I suggest that travel writing can apply to anywhere which isn't 'home.' Maybe I'll expand on that in another post. Maybe I'm just finding a reason to write about East London. For here I want to tell you about a recent trip to Lewisham. For those of you who don't know the UK - Lewisham is in south-east London. It's busy, cosmopolitan suburb but, to be honest, it's not beautiful.
I know, it's not somewhere you'd think of as an ideal place to visit. No museums, no stately homes; even the park struggles. But my aunt was in hospital there and that was good enough reason to go.
It is an impossible place to reach from deepest Wiltshire. I've tried several ways to get there, but whichever combination of buses and trains I use - it takes hours and hours and hours. And last week, when I went - it was sweatily hot. I don't mind hot. Even so, I'd rather have been reading a book in my garden than travelling to Lewisham.
Where, in the middle of this long day, to have lunch? Some years ago, on another hospital visit, I found a little cafe under the railway arches. Was it possible it was still there?
Indeed it was. And here is its website. (I'd have a photo for you if I'd had a camera with me.) It's been here for thirty years, run by an Irish family - their brogue surprising me, somehow, even in the cosmopolitan soup of East London.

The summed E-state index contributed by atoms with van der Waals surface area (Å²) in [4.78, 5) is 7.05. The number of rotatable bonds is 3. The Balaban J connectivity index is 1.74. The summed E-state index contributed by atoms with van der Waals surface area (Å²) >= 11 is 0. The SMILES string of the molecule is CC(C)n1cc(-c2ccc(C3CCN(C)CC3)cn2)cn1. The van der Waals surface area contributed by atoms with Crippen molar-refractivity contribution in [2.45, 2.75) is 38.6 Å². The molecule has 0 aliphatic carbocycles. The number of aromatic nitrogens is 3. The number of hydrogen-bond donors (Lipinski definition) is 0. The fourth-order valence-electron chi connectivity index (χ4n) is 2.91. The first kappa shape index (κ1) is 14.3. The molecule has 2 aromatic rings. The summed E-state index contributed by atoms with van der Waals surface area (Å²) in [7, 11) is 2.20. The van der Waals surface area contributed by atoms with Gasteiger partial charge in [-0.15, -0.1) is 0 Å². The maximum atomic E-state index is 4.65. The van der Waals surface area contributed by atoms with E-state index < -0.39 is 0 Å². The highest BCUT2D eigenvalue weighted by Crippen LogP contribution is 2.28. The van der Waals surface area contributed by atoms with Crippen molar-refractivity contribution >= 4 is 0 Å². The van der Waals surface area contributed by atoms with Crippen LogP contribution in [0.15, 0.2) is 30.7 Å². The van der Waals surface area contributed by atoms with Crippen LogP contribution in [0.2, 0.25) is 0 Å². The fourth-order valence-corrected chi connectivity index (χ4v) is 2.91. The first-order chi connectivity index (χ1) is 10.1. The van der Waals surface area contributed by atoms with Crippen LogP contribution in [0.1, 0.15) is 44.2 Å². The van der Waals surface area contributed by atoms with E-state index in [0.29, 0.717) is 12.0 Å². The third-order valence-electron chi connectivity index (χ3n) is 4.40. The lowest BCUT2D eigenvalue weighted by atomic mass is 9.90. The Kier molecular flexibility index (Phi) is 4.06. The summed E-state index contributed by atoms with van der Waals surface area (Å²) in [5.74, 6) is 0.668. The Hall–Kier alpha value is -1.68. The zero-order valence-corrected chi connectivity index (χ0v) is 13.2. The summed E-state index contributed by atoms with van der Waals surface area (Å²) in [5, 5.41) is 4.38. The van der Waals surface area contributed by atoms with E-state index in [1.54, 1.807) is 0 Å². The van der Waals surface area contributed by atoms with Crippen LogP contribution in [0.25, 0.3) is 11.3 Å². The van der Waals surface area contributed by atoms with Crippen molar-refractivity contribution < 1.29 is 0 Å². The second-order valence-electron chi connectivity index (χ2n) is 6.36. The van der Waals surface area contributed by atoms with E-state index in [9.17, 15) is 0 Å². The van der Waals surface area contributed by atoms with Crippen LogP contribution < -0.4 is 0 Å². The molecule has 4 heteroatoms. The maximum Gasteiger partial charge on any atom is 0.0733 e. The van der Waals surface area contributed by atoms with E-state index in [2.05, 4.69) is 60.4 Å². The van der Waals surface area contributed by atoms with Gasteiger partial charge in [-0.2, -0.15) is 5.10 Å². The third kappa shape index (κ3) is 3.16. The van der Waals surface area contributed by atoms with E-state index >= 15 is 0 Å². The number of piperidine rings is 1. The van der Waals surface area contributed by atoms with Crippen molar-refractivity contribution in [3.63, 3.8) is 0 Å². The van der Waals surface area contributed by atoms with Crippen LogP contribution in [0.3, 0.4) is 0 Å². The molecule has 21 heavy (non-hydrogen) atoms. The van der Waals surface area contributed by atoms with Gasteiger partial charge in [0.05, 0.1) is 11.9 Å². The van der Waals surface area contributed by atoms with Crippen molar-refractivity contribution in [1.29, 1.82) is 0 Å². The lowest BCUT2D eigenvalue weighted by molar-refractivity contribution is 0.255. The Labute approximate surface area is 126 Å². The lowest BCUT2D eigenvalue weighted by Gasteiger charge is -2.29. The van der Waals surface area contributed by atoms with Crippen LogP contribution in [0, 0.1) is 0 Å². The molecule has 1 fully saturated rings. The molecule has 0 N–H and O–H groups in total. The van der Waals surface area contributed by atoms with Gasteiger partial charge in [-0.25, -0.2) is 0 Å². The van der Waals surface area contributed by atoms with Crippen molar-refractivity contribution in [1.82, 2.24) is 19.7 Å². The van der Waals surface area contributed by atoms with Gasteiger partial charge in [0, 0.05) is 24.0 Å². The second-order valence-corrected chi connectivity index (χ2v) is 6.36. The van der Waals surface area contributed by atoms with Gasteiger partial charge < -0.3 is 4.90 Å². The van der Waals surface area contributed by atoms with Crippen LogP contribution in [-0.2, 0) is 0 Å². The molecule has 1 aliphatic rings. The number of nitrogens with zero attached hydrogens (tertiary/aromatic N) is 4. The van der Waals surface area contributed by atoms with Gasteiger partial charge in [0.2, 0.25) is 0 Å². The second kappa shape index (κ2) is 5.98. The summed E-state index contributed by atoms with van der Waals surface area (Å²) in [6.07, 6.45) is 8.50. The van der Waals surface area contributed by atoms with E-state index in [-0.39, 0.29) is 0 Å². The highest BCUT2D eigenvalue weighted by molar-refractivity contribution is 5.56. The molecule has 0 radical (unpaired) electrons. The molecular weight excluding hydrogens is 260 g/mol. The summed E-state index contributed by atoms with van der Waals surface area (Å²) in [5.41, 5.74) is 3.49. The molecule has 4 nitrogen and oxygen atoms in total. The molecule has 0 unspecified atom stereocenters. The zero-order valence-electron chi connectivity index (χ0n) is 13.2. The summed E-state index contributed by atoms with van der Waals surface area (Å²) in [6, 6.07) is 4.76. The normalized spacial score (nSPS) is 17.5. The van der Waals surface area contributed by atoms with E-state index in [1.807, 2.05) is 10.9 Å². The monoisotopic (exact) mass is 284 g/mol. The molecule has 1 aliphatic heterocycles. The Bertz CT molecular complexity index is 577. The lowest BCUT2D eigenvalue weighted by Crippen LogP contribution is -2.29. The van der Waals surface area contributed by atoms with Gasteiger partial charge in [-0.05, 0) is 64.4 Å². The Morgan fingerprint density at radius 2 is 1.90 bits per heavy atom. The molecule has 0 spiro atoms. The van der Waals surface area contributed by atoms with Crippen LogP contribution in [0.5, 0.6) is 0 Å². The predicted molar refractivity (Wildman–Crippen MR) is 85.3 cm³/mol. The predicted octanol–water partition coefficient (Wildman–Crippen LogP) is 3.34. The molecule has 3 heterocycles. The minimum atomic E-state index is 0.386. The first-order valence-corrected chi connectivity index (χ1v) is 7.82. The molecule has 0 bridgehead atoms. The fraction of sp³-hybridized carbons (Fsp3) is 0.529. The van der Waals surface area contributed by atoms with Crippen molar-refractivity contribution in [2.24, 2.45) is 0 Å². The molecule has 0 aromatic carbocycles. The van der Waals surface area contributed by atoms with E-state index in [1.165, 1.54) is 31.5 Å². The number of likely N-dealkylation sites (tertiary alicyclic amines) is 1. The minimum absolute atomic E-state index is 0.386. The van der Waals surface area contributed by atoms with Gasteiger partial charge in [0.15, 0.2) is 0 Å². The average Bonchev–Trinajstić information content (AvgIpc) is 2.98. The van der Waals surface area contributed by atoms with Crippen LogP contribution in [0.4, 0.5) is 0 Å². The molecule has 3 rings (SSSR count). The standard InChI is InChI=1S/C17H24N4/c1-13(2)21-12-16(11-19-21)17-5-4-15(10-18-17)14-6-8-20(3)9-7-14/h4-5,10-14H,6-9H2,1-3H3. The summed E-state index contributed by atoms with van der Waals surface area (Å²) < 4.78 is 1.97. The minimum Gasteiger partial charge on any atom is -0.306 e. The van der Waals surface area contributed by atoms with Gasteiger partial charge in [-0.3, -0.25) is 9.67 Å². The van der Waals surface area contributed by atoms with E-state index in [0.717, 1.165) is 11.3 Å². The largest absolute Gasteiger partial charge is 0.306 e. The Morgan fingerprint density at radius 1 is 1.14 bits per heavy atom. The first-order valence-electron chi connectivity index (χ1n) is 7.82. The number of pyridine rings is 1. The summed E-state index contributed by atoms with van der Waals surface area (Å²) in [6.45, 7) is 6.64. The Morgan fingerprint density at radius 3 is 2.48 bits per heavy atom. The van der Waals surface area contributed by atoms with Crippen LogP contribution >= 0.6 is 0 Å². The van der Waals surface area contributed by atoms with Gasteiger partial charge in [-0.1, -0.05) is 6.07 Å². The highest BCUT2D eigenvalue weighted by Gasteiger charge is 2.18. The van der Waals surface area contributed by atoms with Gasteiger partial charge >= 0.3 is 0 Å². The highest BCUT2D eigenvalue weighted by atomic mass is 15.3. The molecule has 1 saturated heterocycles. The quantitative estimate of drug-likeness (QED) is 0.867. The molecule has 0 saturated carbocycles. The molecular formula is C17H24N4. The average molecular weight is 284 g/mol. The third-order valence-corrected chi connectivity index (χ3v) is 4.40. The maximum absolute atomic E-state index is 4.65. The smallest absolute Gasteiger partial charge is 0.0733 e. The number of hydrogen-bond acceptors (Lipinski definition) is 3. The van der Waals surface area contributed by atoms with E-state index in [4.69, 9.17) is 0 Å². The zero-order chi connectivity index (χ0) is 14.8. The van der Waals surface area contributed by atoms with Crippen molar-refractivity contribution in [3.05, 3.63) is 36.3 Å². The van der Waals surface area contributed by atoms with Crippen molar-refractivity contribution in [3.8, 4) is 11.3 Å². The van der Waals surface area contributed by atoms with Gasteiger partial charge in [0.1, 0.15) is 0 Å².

It's tucked beside the railway, with tables along the pavement, open to the roar of trains thundering overhead, the grumble to traffic, and thick smells of fuel and general grime of East London. Not an obvious location for a successful restaurant.
The menu - they call it Irish food - but I'd describe it as sound British food, with staples such as fish and chips and sausages. Good food to keep you going in the middle of the day.
Nothing special then? Why write about them?
As well as an efficient Irish welcome, they have 'bottomless' cups of tea and coffee. For just one pound (yes, that's only £1, and this is in expensive London) they give you a cup and saucer and come round with a huge pot of real tea, with jug of milk, and fill you up. The metal teapot is a bit battered now; I suspect inside it is stained dark brown and smells of tannin. And the tea is rich and brown and wonderful. When you have drained one cup, someone appears beside you and just fills it up - and will fill it up for as long as you want them to.
For me - it brightened a long, hot day. If I lived nearby I would go there in preference to any posh chain that gave me hot water and a tea bag, the drink never quite tasting like tea and costing up to twice as much.
If any of you are visiting from abroad, and think that the tea you buy in Starbucks or Costa or Cafe Nero is anything like real British tea - just go to Maggie's in Lewisham. Sit in the sunshine, ignore the passing trains and traffic, and drink as much tea as you can. Tea strong enough, as my mother would have said, to put hair on your chest! (Do we all have mothers with strange expressions like that ...)